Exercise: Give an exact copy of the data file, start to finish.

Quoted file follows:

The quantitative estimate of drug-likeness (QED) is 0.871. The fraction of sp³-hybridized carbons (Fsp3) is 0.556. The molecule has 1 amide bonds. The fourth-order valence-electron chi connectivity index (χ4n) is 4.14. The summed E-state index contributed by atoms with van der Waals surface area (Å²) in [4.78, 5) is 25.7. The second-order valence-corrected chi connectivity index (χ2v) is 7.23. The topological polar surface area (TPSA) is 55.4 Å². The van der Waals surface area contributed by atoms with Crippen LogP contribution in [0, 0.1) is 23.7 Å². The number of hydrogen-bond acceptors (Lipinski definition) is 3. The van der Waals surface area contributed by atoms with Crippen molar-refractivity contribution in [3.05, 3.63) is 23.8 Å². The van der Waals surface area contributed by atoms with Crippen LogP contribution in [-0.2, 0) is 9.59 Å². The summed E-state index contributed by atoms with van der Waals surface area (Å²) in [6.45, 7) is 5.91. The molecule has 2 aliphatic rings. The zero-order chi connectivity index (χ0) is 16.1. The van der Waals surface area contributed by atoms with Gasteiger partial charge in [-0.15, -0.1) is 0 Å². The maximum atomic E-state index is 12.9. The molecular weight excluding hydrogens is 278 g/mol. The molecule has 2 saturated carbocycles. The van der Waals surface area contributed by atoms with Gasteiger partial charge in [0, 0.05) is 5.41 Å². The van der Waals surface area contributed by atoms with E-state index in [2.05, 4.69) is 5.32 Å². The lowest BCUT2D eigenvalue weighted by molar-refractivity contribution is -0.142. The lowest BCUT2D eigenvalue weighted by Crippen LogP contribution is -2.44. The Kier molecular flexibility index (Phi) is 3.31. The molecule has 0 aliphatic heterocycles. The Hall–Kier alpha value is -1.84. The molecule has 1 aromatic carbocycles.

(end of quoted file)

The quantitative estimate of drug-likeness (QED) is 0.871. The fraction of sp³-hybridized carbons (Fsp3) is 0.556. The molecule has 1 amide bonds. The fourth-order valence-electron chi connectivity index (χ4n) is 4.14. The summed E-state index contributed by atoms with van der Waals surface area (Å²) in [4.78, 5) is 25.7. The second-order valence-corrected chi connectivity index (χ2v) is 7.23. The topological polar surface area (TPSA) is 55.4 Å². The van der Waals surface area contributed by atoms with Crippen LogP contribution in [0, 0.1) is 23.7 Å². The number of hydrogen-bond acceptors (Lipinski definition) is 3. The van der Waals surface area contributed by atoms with Crippen molar-refractivity contribution in [3.05, 3.63) is 23.8 Å². The van der Waals surface area contributed by atoms with Crippen LogP contribution in [-0.2, 0) is 9.59 Å². The summed E-state index contributed by atoms with van der Waals surface area (Å²) in [6.45, 7) is 5.91. The molecule has 2 aliphatic rings. The zero-order chi connectivity index (χ0) is 16.1. The van der Waals surface area contributed by atoms with Gasteiger partial charge in [-0.15, -0.1) is 0 Å². The maximum atomic E-state index is 12.9. The molecular weight excluding hydrogens is 278 g/mol. The molecule has 2 saturated carbocycles. The van der Waals surface area contributed by atoms with Gasteiger partial charge in [0, 0.05) is 5.41 Å². The van der Waals surface area contributed by atoms with E-state index in [2.05, 4.69) is 5.32 Å². The lowest BCUT2D eigenvalue weighted by molar-refractivity contribution is -0.142. The lowest BCUT2D eigenvalue weighted by Crippen LogP contribution is -2.44. The Kier molecular flexibility index (Phi) is 3.31. The molecule has 0 aliphatic heterocycles. The Hall–Kier alpha value is -1.84. The molecule has 1 aromatic carbocycles.